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This chapter is from the book

The Idea Is Not More Important Than the Execution

A common fallacy is that once you get an idea for a great app, you’re most of the way there. In fact, that’s not the case at all. As with most other inventions, a truly exceptional idea is still only the first step in the process of making an app.

In the process of making an app out of that idea, literally thousands of additional decisions have to be made. Some of those decisions involve colors, graphics, data storage, workflow, architecture, layout, transitions, animations, and monetization, and each of these requires even more related decisions. Some of the decisions you need to make have a wide-ranging impact on the success of the app, and some have little or none. It’s not always possible to tell how much of an app’s success or failure is attributable to any particular decision. In general, I’ve found that app creators often underestimate the impact of each of the little decisions.

Each decision must be executed upon and turned into code, and that code becomes part of the final app. There are lots of opportunities for poor execution in this phase that can render an otherwise fantastic idea unworkable.

There Is No Idea So Good That It Can’t Be Poorly Executed

There’s a tendency I’ve seen among app creators to become so enamored of their idea that they don’t want to worry about anything else. They often say (or think) they are looking for a developer to “implement their idea,” by which they mean to make all the decisions and execute those decisions, often in return for half (or less) of the app’s eventual revenue. I’ve never seen or heard of this strategy working out (which doesn’t mean it can’t, but it’s definitely a low-percentage bet).

The root cause of this situation is usually that the app creator doesn’t participate in the decision-making process except at a very high level. In such a case, the developers end up implementing their own vision instead of the app creator’s, slavishly copying some other app, or just guessing what the app creator wants.

In the virtually certain event that the app creator is unsatisfied with the result, an adversarial relationship usually forms between the app creator and the developer. The app creators point out things that they consider to be obvious deficiencies (but generally can’t articulate or communicate alternatives in sufficient detail to be implemented). The developer, frustrated, builds something else that is still unlikely to appease the app creators. And the cycle often repeats.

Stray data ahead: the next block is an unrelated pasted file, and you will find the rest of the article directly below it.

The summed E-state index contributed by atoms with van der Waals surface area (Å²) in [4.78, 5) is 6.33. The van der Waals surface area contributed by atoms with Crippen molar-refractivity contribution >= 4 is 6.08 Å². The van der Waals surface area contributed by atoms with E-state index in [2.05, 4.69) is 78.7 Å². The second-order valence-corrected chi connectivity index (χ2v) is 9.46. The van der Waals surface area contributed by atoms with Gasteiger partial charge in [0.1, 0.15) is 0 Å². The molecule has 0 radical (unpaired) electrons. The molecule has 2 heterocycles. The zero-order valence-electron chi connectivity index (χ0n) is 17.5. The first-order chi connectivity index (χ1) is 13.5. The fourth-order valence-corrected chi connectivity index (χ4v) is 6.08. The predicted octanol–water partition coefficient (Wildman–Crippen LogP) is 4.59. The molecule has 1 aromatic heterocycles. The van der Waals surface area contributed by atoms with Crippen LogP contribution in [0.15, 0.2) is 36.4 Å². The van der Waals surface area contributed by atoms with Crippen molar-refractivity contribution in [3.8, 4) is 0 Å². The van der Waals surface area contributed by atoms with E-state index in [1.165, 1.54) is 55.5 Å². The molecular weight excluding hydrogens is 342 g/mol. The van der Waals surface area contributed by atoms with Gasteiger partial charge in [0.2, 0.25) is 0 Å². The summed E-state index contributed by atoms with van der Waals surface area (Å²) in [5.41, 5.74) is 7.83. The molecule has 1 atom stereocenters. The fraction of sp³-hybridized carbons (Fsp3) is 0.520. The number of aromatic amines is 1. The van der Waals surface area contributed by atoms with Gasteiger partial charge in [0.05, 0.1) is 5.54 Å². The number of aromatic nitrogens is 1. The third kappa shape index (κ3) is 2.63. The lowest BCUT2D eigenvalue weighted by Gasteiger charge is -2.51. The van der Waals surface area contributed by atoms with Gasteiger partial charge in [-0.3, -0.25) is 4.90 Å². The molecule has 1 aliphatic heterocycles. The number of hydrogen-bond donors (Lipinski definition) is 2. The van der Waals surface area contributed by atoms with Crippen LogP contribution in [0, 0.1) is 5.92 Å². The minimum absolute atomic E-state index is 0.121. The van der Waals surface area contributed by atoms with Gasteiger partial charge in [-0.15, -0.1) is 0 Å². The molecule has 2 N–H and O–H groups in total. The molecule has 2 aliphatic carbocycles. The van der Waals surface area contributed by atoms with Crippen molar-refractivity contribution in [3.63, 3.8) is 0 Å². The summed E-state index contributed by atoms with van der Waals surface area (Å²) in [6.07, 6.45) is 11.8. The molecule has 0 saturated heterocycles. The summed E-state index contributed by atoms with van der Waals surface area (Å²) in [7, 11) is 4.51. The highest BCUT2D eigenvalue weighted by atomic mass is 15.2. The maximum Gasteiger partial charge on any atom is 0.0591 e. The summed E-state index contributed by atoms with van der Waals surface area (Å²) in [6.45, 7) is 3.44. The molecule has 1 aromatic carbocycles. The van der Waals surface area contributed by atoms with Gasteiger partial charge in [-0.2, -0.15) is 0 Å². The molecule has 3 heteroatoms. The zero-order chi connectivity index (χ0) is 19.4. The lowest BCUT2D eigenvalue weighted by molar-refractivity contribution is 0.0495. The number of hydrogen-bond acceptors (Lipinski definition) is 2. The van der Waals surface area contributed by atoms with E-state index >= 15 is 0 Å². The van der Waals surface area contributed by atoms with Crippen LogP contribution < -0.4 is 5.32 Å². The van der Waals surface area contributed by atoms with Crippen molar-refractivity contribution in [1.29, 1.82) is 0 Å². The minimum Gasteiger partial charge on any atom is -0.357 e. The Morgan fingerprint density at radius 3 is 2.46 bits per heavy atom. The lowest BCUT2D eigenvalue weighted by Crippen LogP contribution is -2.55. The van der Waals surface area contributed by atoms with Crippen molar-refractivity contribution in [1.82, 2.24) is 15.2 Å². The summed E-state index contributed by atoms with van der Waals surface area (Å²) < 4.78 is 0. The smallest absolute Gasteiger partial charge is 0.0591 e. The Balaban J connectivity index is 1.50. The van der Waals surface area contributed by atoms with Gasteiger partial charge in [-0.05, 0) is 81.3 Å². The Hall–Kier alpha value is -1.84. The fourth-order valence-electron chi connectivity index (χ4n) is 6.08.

Programmers often refer to this as “rock fetching,” and it can be hugely frustrating. Imagine the following scenario:

  • Your boss: “Bring me a rock.”
  • You, after bringing back a rock: “Here is a rock for you.”
  • Your boss: “I don’t like that one. Bring me a different rock.”
  • You, after getting a different one: “How about this one?”
  • Your boss: “No, I don’t want that one either.”
  • You: “What’s wrong with it?”
  • Your boss: “I just don’t like it.”
  • You: “What kind of rock are you looking for?”
  • Your boss: “A better one than that one.”
  • You: “Better how?”
  • Your boss: “You know, better. Rockier. More rock-like.”
  • You, confused and hesitating: “Uhhhhh.”
  • Your boss: “What are you waiting for? Bring me a rock.”

Most people find rock fetching irritating. It certainly doesn’t facilitate a person’s best work. Given enough of this, most people will eventually quit. But when app creators refuse to involve themselves with detailed questions about how an app should look or work and either don’t know or can’t communicate what they really want, they create a rock-fetching scenario.

A word of warning: Some developers love this kind of app creator and are happy to continue billing by the hour to write code that will be rejected until the app creator runs out of money. Personally, I find this distasteful, but some legitimate developers make the argument that they aren’t responsible for their customers’ whims or lack of requirements. And they have a point. Caveat emptor.

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